Jackie Chan and Pierce Brosnan go head to head in the action-packed, twisted movie, The Foreigner. Jackie Chan plays Ngoc Quan, an immigrant and British citizen from China who seeks out revenge after his teenage daughter is killed in an explosion.
The movie begins with Quan picking up his daughter (played by Katie Leung) from school. Their lives seem normal and her biggest problem is getting the perfect dress for the school dance. Quan drops her off and watches her walk into the store. A couple of seconds later someone blows up the shop, injuring and killing dozens of people. Amongst the deceased is his daughter. Before moving to England, Quan’s wife and other two daughters were kidnapped and murdered by Thai pirates. She was the only family member he had left.
The story comes off as a little cliché, but it takes a slightly different direction than expected. Quan goes straight to the government instead of going after the killers initially. The “Authentic IRA (Irish Republican Army),” claims the attack. Liam Hennessey (portrayed by Pierce Brosnan) is the Irish Deputy Minister and has ties to the Authentic IRA. Quan makes multiple attempts to contact him in order to find the people that killed his daughter. Hennessey does not follow through with giving Quan the names of the terrorists. Quan retaliates and blows up part of his office. The rest of the movie is an exciting, chaotic game of cat and mouse with Quan always being one step ahead of Hennessey and his team.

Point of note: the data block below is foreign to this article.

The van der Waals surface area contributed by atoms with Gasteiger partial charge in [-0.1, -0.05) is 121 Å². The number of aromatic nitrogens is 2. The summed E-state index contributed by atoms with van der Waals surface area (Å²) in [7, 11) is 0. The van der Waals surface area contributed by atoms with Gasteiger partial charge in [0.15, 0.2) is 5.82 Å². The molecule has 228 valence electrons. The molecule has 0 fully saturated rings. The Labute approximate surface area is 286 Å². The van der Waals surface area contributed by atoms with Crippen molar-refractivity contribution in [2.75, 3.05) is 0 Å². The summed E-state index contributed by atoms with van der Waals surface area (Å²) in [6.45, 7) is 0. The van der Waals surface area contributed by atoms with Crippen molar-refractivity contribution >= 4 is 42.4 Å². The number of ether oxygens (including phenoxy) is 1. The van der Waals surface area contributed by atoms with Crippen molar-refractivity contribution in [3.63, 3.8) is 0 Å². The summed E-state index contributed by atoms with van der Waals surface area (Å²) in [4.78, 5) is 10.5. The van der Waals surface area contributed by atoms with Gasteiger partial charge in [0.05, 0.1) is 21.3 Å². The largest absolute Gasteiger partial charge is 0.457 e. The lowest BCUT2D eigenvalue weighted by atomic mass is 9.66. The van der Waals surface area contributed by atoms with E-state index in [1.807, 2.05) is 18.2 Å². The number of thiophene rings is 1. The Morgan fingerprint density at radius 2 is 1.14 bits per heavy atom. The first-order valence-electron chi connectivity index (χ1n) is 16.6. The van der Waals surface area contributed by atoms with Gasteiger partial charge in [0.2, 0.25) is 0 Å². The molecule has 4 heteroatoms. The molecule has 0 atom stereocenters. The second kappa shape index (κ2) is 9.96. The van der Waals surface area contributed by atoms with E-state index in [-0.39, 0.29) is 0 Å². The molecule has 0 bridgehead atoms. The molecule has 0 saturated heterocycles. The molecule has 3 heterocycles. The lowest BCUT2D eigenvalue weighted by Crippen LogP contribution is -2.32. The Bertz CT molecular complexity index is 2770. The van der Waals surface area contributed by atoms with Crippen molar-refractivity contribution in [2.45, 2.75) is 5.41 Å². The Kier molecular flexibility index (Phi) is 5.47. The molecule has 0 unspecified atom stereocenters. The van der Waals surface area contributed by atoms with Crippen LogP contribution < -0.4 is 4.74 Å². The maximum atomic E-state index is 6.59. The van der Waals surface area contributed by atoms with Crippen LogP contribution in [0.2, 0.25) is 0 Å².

As always, Chan puts on a stellar show in every action scene. At first, he is portrayed as an old man in his 60s who has lost everything, yet he can fight better than any of his opponents. As the movie goes on, it is revealed that Quan knows all these skills because he served in special forces in the Vietnam War. However, the excitement and high energy cannot quite mask that the entire story has too many side plots that take away from the main purpose. Affairs, incest, and messy politics to name a few.
Once Hennessey discovers who set off the bomb, he gives the names to Quan. Quan then finds and attacks them within two minutes of the 114-minute movie. The ending is rushed and loses believability when the British government decides not to punish Quan for injuring government officials and setting off multiple bombs.
In conclusion, the storyline is very disorganized, but Jackie Chan puts on a high energy and surprisingly emotional performance. This movie really comes down to genre preference. If action is not your forte stray away, however, if it is The Foreigner is a must see.
Photo courtesy of Christopher Raphael, STX Entertainment